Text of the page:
The Netherlands / Audiospot
In March 1945, after 'Operation Blackcock', British soldiers take a well-deserved breather in Weert. The men play a fierce football competition and participate in sports in the gymnasium of the Episcopal College. They know this break will not last long. Field Marshal Montgomery is coming to inspect and decorate the troops.
After its liberation on September the 22nd 1944 by the 1st Battalion The Suffolk Regiment, Weert offered long or short-term shelter to both British and American soldiers.
Soldiers were billeted in large buildings, such as the Episcopal College and the barracks, or in factories and schools and the homes of local people. On the one hand, having spent weeks on the front line, the troops could take a breather; on the other, there were soldiers from units such the Engineers, who carried out various tasks in the vicinity of Weert.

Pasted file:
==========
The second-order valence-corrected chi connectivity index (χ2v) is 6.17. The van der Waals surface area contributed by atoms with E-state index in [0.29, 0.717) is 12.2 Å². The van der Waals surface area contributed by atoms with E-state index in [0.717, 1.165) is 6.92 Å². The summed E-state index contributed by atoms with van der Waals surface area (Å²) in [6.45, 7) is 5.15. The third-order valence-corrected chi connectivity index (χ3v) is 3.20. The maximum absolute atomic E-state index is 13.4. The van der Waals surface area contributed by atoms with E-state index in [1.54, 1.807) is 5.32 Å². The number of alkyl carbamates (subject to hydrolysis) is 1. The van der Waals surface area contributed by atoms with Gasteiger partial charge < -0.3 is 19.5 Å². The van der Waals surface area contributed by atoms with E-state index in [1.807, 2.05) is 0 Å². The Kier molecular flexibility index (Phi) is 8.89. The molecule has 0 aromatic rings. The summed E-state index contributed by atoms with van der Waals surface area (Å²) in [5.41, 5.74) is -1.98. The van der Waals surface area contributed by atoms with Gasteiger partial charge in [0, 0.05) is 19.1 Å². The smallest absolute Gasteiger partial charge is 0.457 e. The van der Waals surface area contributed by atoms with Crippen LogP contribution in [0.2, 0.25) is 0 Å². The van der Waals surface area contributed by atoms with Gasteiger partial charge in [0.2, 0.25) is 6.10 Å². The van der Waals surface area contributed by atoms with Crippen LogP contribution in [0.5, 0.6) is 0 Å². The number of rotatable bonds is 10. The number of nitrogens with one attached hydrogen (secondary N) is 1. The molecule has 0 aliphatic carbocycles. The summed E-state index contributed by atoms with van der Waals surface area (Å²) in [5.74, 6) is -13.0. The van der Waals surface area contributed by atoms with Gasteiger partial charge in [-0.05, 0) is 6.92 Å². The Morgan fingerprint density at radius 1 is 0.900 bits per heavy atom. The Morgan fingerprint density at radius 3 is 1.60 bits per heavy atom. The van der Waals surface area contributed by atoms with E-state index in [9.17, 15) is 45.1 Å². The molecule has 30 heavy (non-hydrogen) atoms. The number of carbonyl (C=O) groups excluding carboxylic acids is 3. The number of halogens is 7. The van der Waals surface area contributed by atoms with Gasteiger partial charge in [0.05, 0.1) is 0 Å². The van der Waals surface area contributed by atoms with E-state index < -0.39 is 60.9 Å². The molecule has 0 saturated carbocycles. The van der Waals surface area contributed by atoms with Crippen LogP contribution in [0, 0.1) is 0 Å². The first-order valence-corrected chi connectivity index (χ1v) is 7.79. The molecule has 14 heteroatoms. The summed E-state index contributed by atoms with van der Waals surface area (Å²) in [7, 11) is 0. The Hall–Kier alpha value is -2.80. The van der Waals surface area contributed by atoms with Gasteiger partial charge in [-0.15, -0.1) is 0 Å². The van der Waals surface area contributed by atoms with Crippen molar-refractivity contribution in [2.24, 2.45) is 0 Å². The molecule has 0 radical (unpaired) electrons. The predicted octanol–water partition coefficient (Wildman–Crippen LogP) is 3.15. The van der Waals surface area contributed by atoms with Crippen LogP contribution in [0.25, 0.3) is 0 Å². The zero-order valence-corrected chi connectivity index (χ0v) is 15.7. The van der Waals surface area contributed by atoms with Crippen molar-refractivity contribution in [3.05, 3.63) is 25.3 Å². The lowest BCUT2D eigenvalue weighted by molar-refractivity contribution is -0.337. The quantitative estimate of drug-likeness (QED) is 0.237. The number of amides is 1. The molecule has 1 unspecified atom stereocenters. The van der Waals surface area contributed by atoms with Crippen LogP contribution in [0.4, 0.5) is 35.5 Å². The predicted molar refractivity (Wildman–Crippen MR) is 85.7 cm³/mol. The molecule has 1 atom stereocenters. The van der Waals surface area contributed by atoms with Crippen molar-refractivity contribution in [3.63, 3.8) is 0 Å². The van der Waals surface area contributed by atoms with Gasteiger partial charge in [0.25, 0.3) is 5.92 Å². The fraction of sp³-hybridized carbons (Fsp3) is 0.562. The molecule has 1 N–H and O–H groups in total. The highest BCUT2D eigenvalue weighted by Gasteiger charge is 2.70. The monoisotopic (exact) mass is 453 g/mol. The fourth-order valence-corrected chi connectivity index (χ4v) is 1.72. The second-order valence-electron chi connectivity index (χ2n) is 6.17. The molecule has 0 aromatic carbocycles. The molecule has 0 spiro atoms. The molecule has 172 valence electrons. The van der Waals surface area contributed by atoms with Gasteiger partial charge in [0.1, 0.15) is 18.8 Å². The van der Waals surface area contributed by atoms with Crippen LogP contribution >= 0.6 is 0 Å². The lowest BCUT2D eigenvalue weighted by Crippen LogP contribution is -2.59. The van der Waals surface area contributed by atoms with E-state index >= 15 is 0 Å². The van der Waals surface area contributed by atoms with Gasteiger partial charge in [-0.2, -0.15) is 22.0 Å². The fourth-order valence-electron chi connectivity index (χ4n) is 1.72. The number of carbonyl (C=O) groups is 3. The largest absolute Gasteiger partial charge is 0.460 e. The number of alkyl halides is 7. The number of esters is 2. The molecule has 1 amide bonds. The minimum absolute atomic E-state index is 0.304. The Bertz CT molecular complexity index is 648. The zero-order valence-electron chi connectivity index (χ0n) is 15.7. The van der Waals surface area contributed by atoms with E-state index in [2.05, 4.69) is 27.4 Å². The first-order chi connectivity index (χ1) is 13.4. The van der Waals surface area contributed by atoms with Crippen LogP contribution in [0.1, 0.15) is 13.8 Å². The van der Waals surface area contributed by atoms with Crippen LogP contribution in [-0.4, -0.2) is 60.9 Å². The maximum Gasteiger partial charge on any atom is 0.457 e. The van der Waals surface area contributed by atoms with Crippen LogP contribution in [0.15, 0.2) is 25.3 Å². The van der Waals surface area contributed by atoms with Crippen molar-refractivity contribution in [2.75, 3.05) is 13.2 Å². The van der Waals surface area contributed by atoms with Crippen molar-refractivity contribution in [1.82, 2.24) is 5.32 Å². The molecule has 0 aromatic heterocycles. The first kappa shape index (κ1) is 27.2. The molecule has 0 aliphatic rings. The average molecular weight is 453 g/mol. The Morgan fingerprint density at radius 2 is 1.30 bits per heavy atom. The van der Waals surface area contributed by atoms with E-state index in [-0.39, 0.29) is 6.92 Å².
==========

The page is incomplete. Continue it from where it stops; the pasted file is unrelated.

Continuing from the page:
Field Marshal Montgomery had already visited the troops in Weert three times for a so-called ‘investiture’ (a medal ceremony). This always happened in the Episcopal College. Located in the town centre, the complex was ideal for accommodating large groups of soldiers. In practice, this meant that the staff of a particular unit was billeted here and the rest of the troops found shelter in and around Weert.
Wilhelminasingel 16-18, Weert